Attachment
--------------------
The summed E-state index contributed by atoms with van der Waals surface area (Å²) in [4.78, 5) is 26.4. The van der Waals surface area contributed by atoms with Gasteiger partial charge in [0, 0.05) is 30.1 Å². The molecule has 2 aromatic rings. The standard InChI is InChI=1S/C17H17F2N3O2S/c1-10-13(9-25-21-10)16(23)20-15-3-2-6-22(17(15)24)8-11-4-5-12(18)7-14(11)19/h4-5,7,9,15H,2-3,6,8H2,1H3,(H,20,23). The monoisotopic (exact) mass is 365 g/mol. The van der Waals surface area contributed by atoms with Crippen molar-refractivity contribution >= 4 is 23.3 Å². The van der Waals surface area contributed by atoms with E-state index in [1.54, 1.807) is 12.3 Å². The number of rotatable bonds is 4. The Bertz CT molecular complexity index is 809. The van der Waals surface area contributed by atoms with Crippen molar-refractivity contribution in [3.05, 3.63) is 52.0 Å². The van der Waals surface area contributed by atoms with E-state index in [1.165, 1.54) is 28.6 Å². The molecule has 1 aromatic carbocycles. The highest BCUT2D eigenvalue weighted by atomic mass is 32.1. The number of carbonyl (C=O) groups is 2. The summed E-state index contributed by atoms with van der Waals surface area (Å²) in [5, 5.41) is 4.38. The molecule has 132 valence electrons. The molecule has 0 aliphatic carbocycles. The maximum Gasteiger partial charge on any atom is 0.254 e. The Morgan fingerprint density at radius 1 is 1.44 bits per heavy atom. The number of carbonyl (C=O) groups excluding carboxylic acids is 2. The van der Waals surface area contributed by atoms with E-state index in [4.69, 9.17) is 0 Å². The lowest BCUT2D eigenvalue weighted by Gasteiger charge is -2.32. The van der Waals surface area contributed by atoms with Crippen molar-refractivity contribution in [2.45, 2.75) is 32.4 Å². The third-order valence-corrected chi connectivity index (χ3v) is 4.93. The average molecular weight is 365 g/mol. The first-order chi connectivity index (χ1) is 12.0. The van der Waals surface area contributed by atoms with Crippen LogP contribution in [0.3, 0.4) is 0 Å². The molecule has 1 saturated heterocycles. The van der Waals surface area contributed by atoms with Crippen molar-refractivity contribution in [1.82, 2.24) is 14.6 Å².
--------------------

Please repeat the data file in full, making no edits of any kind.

The summed E-state index contributed by atoms with van der Waals surface area (Å²) in [4.78, 5) is 26.4. The van der Waals surface area contributed by atoms with Gasteiger partial charge in [0, 0.05) is 30.1 Å². The molecule has 2 aromatic rings. The standard InChI is InChI=1S/C17H17F2N3O2S/c1-10-13(9-25-21-10)16(23)20-15-3-2-6-22(17(15)24)8-11-4-5-12(18)7-14(11)19/h4-5,7,9,15H,2-3,6,8H2,1H3,(H,20,23). The monoisotopic (exact) mass is 365 g/mol. The van der Waals surface area contributed by atoms with Crippen molar-refractivity contribution >= 4 is 23.3 Å². The van der Waals surface area contributed by atoms with E-state index in [1.54, 1.807) is 12.3 Å². The number of rotatable bonds is 4. The Bertz CT molecular complexity index is 809. The van der Waals surface area contributed by atoms with Crippen molar-refractivity contribution in [3.05, 3.63) is 52.0 Å². The van der Waals surface area contributed by atoms with E-state index in [1.165, 1.54) is 28.6 Å². The molecule has 1 aromatic carbocycles. The highest BCUT2D eigenvalue weighted by atomic mass is 32.1. The number of carbonyl (C=O) groups is 2. The summed E-state index contributed by atoms with van der Waals surface area (Å²) in [5, 5.41) is 4.38. The molecule has 132 valence electrons. The molecule has 0 aliphatic carbocycles. The maximum Gasteiger partial charge on any atom is 0.254 e. The Morgan fingerprint density at radius 1 is 1.44 bits per heavy atom. The number of carbonyl (C=O) groups excluding carboxylic acids is 2. The van der Waals surface area contributed by atoms with E-state index in [4.69, 9.17) is 0 Å². The lowest BCUT2D eigenvalue weighted by Gasteiger charge is -2.32. The van der Waals surface area contributed by atoms with Crippen molar-refractivity contribution in [2.45, 2.75) is 32.4 Å². The third-order valence-corrected chi connectivity index (χ3v) is 4.93. The average molecular weight is 365 g/mol. The first-order chi connectivity index (χ1) is 12.0. The van der Waals surface area contributed by atoms with Crippen LogP contribution in [0.3, 0.4) is 0 Å². The molecule has 1 saturated heterocycles. The van der Waals surface area contributed by atoms with Crippen molar-refractivity contribution in [1.82, 2.24) is 14.6 Å².